I joined Mewah as I wanted a more commercial role and I started out in the trading department. From there, I then did a lot of business development which allowed me to ideate, initiate and bring to fruition many projects of various capacities in the business for both the soft and hard infrastructures necessary for our growth as a group. Creating something from ground up and adding value through new innovations is something I truly am proud of and thoroughly enjoy.

Can you share the most interesting story that happened to you since you began leading your company?

One of the main perks of my role as CEO of the Mewah Group, is that I am able to engage, interact and meet with many interesting people who, in their own way are making an impact in their respective fields. And because I have a healthy interest in innovations within the food science sphere, I am always impressed by all the passionate people I meet.

For example, I had the pleasure of meeting a very interesting Italian chap some time ago in America. He had spent a year living on a boat in the middle of the sea for a research project he was conducting on algae for its nutritional benefits and its potential of being a reliable source of energy (a study that many researchers have been looking at, in the world of sustainability). I was intrigued with his knowledge for algae and the passion with which he spoke about it.

Can you share a story about the funniest mistake you made when you were first starting? Can you tell us what lesson you learned from that?

Well, I speak mostly conversational mandarin and many of the Chinese terms in the Asia Pacific Region vary from the Chinese terms used in mainland China. While I was on a business trip, I was trying to introduce a friend to a roomful of businessmen and intended to say that he had four daughters. Everyone soon started to laugh and I quickly realized that I had erroneously said he had four mistresses. Unfortunately, the phrase I used for daughters is the same as the colloquial term for mistress!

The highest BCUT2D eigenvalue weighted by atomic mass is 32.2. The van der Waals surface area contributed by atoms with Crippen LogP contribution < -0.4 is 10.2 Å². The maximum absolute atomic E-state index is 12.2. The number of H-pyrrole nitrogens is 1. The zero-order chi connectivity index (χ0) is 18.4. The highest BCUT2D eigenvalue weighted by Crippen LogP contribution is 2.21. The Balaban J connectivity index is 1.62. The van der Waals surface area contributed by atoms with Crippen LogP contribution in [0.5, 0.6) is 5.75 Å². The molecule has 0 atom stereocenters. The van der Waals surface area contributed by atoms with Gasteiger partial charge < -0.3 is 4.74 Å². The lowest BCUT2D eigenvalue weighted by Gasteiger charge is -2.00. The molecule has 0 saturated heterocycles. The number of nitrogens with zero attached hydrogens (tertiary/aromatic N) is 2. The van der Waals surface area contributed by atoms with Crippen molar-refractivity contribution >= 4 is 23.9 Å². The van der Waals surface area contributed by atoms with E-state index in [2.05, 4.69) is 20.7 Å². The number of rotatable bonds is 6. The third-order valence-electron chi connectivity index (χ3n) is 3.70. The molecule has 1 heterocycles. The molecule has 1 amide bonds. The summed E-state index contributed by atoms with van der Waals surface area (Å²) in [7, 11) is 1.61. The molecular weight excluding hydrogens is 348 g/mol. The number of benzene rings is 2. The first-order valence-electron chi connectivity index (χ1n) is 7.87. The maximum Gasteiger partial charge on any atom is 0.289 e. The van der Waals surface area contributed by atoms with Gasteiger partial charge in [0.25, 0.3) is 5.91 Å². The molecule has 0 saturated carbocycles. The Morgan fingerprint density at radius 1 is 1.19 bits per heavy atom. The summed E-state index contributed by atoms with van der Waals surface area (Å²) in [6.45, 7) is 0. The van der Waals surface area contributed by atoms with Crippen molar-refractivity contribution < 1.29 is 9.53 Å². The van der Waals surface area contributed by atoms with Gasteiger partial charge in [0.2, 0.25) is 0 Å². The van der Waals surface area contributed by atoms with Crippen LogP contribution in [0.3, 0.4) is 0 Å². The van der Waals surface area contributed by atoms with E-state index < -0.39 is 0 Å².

None of us are able to achieve success without some help along the way. Is there a particular person who you are grateful towards who helped get you to where you are? Can you share a story about that?

In my journey so far, I stand on the shoulder of giants and I am blessed to have many contributors to my success. I am very grateful to my parents for where I am today. My upbringing was a typical tiger mum and dad sort of upbringing where there was always constant pressure, never said, but always inferred to try our best, to be useful members of society and to constantly improve myself. My mother realized at a young age that I was very good at Maths and Science, which was why I decided at a young age to study Engineering in School.

I was not aware then that not many women did STEM and I did not grow up with any mental barriers to what I could achieve in life. My father constantly told us to read widely and that there was no use doing well in school without then constantly investing in our personal life-long learning throughout our careers. He is also a very strategic thinker and through him I have learnt how to set boundaries, understand risk-reward ratio’s when studying a business deal and to never give up on my dreams and aspirations.